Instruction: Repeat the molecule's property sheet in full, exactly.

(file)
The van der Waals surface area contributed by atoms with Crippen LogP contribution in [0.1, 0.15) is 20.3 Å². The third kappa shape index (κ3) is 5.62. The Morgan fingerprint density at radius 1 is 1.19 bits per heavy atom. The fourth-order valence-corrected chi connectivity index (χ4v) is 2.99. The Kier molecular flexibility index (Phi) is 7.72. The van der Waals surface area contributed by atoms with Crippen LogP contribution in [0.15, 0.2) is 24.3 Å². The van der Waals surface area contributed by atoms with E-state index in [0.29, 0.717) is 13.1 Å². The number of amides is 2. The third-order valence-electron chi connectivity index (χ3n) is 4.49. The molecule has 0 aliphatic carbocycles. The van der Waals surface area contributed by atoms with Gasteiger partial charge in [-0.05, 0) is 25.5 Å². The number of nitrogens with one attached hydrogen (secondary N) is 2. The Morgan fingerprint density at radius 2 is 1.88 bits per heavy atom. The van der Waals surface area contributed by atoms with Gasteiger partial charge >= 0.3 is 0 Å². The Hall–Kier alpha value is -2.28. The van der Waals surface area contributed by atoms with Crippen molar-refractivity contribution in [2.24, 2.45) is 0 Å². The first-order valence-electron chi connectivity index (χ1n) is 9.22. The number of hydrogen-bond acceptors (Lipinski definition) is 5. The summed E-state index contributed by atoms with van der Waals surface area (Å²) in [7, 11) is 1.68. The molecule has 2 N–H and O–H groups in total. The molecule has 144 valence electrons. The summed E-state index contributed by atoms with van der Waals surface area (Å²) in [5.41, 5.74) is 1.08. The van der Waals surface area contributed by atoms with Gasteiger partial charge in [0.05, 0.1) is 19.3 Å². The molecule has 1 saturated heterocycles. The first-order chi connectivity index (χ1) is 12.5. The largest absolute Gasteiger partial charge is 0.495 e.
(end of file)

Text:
The van der Waals surface area contributed by atoms with Crippen LogP contribution in [0.1, 0.15) is 20.3 Å². The third kappa shape index (κ3) is 5.62. The Morgan fingerprint density at radius 1 is 1.19 bits per heavy atom. The fourth-order valence-corrected chi connectivity index (χ4v) is 2.99. The Kier molecular flexibility index (Phi) is 7.72. The van der Waals surface area contributed by atoms with Crippen LogP contribution in [0.15, 0.2) is 24.3 Å². The van der Waals surface area contributed by atoms with E-state index in [0.29, 0.717) is 13.1 Å². The number of amides is 2. The third-order valence-electron chi connectivity index (χ3n) is 4.49. The molecule has 0 aliphatic carbocycles. The van der Waals surface area contributed by atoms with Gasteiger partial charge in [-0.05, 0) is 25.5 Å². The number of nitrogens with one attached hydrogen (secondary N) is 2. The Morgan fingerprint density at radius 2 is 1.88 bits per heavy atom. The van der Waals surface area contributed by atoms with Gasteiger partial charge >= 0.3 is 0 Å². The Hall–Kier alpha value is -2.28. The van der Waals surface area contributed by atoms with Crippen molar-refractivity contribution in [2.24, 2.45) is 0 Å². The first-order valence-electron chi connectivity index (χ1n) is 9.22. The number of hydrogen-bond acceptors (Lipinski definition) is 5. The summed E-state index contributed by atoms with van der Waals surface area (Å²) in [7, 11) is 1.68. The molecule has 2 N–H and O–H groups in total. The molecule has 144 valence electrons. The summed E-state index contributed by atoms with van der Waals surface area (Å²) in [5.41, 5.74) is 1.08. The van der Waals surface area contributed by atoms with Gasteiger partial charge in [0.05, 0.1) is 19.3 Å². The molecule has 1 saturated heterocycles. The first-order chi connectivity index (χ1) is 12.5. The largest absolute Gasteiger partial charge is 0.495 e.